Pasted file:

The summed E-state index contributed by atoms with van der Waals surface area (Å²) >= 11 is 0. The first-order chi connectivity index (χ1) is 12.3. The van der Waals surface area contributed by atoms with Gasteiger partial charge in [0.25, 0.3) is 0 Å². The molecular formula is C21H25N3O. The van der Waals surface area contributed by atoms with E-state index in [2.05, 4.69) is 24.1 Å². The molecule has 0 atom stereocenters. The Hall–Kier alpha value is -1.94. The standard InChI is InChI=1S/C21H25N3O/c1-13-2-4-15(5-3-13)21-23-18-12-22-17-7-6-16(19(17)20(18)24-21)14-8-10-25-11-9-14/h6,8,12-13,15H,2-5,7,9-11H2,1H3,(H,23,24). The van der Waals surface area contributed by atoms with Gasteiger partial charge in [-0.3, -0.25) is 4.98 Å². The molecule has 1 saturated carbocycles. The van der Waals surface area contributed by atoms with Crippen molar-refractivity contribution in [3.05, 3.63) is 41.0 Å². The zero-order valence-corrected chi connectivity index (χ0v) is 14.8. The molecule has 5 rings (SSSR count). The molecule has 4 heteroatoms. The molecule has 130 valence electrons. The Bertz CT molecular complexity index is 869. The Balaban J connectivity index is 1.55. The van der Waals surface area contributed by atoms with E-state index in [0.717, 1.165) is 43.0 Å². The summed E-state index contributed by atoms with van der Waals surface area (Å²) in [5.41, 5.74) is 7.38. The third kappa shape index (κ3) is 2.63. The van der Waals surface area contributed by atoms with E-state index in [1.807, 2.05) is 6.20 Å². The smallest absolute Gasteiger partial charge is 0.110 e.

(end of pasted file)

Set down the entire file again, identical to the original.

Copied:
The summed E-state index contributed by atoms with van der Waals surface area (Å²) >= 11 is 0. The first-order chi connectivity index (χ1) is 12.3. The van der Waals surface area contributed by atoms with Gasteiger partial charge in [0.25, 0.3) is 0 Å². The molecular formula is C21H25N3O. The van der Waals surface area contributed by atoms with E-state index in [2.05, 4.69) is 24.1 Å². The molecule has 0 atom stereocenters. The Hall–Kier alpha value is -1.94. The standard InChI is InChI=1S/C21H25N3O/c1-13-2-4-15(5-3-13)21-23-18-12-22-17-7-6-16(19(17)20(18)24-21)14-8-10-25-11-9-14/h6,8,12-13,15H,2-5,7,9-11H2,1H3,(H,23,24). The van der Waals surface area contributed by atoms with Gasteiger partial charge in [-0.3, -0.25) is 4.98 Å². The molecule has 1 saturated carbocycles. The van der Waals surface area contributed by atoms with Crippen molar-refractivity contribution in [3.05, 3.63) is 41.0 Å². The zero-order valence-corrected chi connectivity index (χ0v) is 14.8. The molecule has 5 rings (SSSR count). The molecule has 4 heteroatoms. The molecule has 130 valence electrons. The Bertz CT molecular complexity index is 869. The Balaban J connectivity index is 1.55. The van der Waals surface area contributed by atoms with E-state index in [0.717, 1.165) is 43.0 Å². The summed E-state index contributed by atoms with van der Waals surface area (Å²) in [5.41, 5.74) is 7.38. The third kappa shape index (κ3) is 2.63. The van der Waals surface area contributed by atoms with E-state index in [1.807, 2.05) is 6.20 Å². The smallest absolute Gasteiger partial charge is 0.110 e.